War on Jihad

In this issue

Jonathan Tobin: Defending the Right to a Jewish State

Heather Hale: Compliment your kids without giving them big heads

Megan Shauri: 10 ways you are ruining your own happiness

Carolyn Bigda: 8 Best Dividend Stocks for 2015

Kiplinger's Personal Finance editors: 7 Things You Didn't Know About Paying Off Student Loans

Samantha Olson: The Crucial Mistake 55% Of Parents Are Making At Their Baby's Bedtime

Densie Well, Ph.D., R.D. Open your eyes to yellow vegetables

The Kosher Gourmet by Megan Gordon With its colorful cache of purples and oranges and reds, COLLARD GREEN SLAW is a marvelous mood booster --- not to mention just downright delish
April 18, 2014

Rabbi Yonason Goldson: Clarifying one of the greatest philosophical conundrums in theology

Caroline B. Glick: The disappearance of US will

Megan Wallgren: 10 things I've learned from my teenagers

Lizette Borreli: Green Tea Boosts Brain Power, May Help Treat Dementia

John Ericson: Trying hard to be 'positive' but never succeeding? Blame Your Brain

The Kosher Gourmet by Julie Rothman Almondy, flourless torta del re (Italian king's cake), has royal roots, is simple to make, . . . but devour it because it's simply delicious

April 14, 2014

Rabbi Dr Naftali Brawer: Passover frees us from the tyranny of time

Greg Crosby: Passing Over Religion

Eric Schulzke: First degree: How America really recovered from a murder epidemic

Georgia Lee: When love is not enough: Teaching your kids about the realities of adult relationships

Cameron Huddleston: Freebies for Your Lawn and Garden

Gordon Pape: How you can tell if your financial adviser is setting you up for potential ruin

Dana Dovey: Up to 500,000 people die each year from hepatitis C-related liver disease. New Treatment Has Over 90% Success Rate

Justin Caba: Eating Watermelon Can Help Control High Blood Pressure

The Kosher Gourmet by Joshua E. London and Lou Marmon Don't dare pass over these Pesach picks for Manischewitz!

April 11, 2014

Rabbi Hillel Goldberg: Silence is much more than golden

Caroline B. Glick: Forgetting freedom at Passover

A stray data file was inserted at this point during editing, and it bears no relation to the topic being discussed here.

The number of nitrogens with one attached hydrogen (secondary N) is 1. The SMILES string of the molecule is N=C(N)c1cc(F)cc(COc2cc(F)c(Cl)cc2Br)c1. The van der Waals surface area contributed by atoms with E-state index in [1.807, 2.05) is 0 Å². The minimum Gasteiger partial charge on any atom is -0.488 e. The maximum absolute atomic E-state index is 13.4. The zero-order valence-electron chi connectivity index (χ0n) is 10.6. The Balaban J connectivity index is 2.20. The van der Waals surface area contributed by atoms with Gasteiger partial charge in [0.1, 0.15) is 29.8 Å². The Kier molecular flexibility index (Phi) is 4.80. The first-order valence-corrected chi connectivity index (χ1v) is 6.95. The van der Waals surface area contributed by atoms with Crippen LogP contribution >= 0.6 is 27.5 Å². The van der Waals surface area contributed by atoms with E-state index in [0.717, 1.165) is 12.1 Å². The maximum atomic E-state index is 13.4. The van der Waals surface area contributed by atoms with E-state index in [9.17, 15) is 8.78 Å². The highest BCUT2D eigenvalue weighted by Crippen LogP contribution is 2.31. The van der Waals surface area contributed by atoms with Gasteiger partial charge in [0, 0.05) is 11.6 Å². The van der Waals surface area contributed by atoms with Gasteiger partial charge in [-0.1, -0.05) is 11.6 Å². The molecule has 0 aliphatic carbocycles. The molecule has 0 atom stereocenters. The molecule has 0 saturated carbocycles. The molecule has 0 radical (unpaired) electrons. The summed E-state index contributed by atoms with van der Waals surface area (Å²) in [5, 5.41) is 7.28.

Susan Swann: How to value a child for who he is, not just what he does

Cameron Huddleston: 7 Financial Tasks You Should Tackle Right Now

Sandra Block and Lisa Gerstner: How to Profit From Your Passion

Susan Scutti: A Simple Blood Test Might Soon Diagnose Cancer

Chris Weller: Have A Slow Metabolism? Let Science Speed It Up For You

The Kosher Gourmet by Diane Rossen Worthington Whitefish Terrine: A French take on gefilte fish

April 9, 2014

Jonathan Tobin: Why Did Kerry Lie About Israeli Blame?

Samuel G. Freedman: A resolution 70 years later for a father's unsettling legacy of ashes from Dachau

Jessica Ivins: A resolution 70 years later for a father's unsettling legacy of ashes from Dachau

Kim Giles: Asking for help is not weakness

Kathy Kristof and Barbara Hoch Marcus: 7 Great Growth Israeli Stocks

Matthew Mientka: How Beans, Peas, And Chickpeas Cleanse Bad Cholesterol and Lowers Risk of Heart Disease

Sabrina Bachai: 5 At-Home Treatments For Headaches

The Kosher Gourmet by Daniel Neman Have yourself a matzo ball: The secrets bubby never told you and recipes she could have never imagined

April 8, 2014

Lori Nawyn: At Your Wit's End and Back: Finding Peace

Susan B. Garland and Rachel L. Sheedy: Strategies Married Couples Can Use to Boost Benefits

David Muhlbaum: Smart Tax Deductions Non-Itemizers Can Claim

Jill Weisenberger, M.S., R.D.N., C.D.E : Before You Lose Your Mental Edge

Dana Dovey: Coffee Drinkers Rejoice! Your Cup Of Joe Can Prevent Death From Liver Disease

Chris Weller: Electric 'Thinking Cap' Puts Your Brain Power Into High Gear

The Kosher Gourmet by Marlene Parrish A gift of hazelnuts keeps giving --- for a variety of nutty recipes: Entree, side, soup, dessert

April 4, 2014

Rabbi David Gutterman: The Word for Nothing Means Everything

Charles Krauthammer: Kerry's folly, Chapter 3

Amy Peterson: A life of love: How to build lasting relationships with your children

John Ericson: Older Women: Save Your Heart, Prevent Stroke Don't Drink Diet

John Ericson: Why 50 million Americans will still have spring allergies after taking meds

Cameron Huddleston: Best and Worst Buys of April 2014

Stacy Rapacon: Great Mutual Funds for Young Investors

Sarah Boesveld: Teacher keeps promise to mail thousands of former students letters written by their past selves

The Kosher Gourmet by Sharon Thompson Anyone can make a salad, you say. But can they make a great salad? (SECRETS, TESTED TECHNIQUES + 4 RECIPES, INCLUDING DRESSINGS)

April 2, 2014

Paul Greenberg: Death and joy in the spring

Dan Barry: Should South Carolina Jews be forced to maintain this chimney built by Germans serving the Nazis?

Mayra Bitsko: Save me! An alien took over my child's personality

Frank Clayton: Get happy: 20 scientifically proven happiness activities

Susan Scutti: It's Genetic! Obesity and the 'Carb Breakdown' Gene

Lecia Bushak: Why Hand Sanitizer May Actually Harm Your Health

Stacy Rapacon: Great Funds You Can Own for $500 or Less

Cameron Huddleston: 7 Ways to Save on Home Decor

The Kosher Gourmet by Steve Petusevsky Exploring ingredients as edible-stuffed containers (TWO RECIPES + TIPS & TECHINQUES)

Jewish World Review July 28, 2009 /7 Menachem-Av 5769

7 charged with terrorism counts in North Carolina

By Mandy Locke, Yonat Shimron and Josh Shaffer

JewishWorldReview.com | (MCT)

RALEIGH, N.C. — To those they lived among, seven men accused of an intricate terrorism plot lived simply, quietly and kindly.

To neighbors and friends, Daniel Boyd was a father who stopped his work at noon each day for prayer. Dylan Boyd, Daniel's son, was a college student at North Carolina State University who until last year worked as a clinical services tech at Wake Med Hospital in Raleigh. Mohammad Omar Aly Hassan was a newlywed whose father owns a Raleigh car dealership.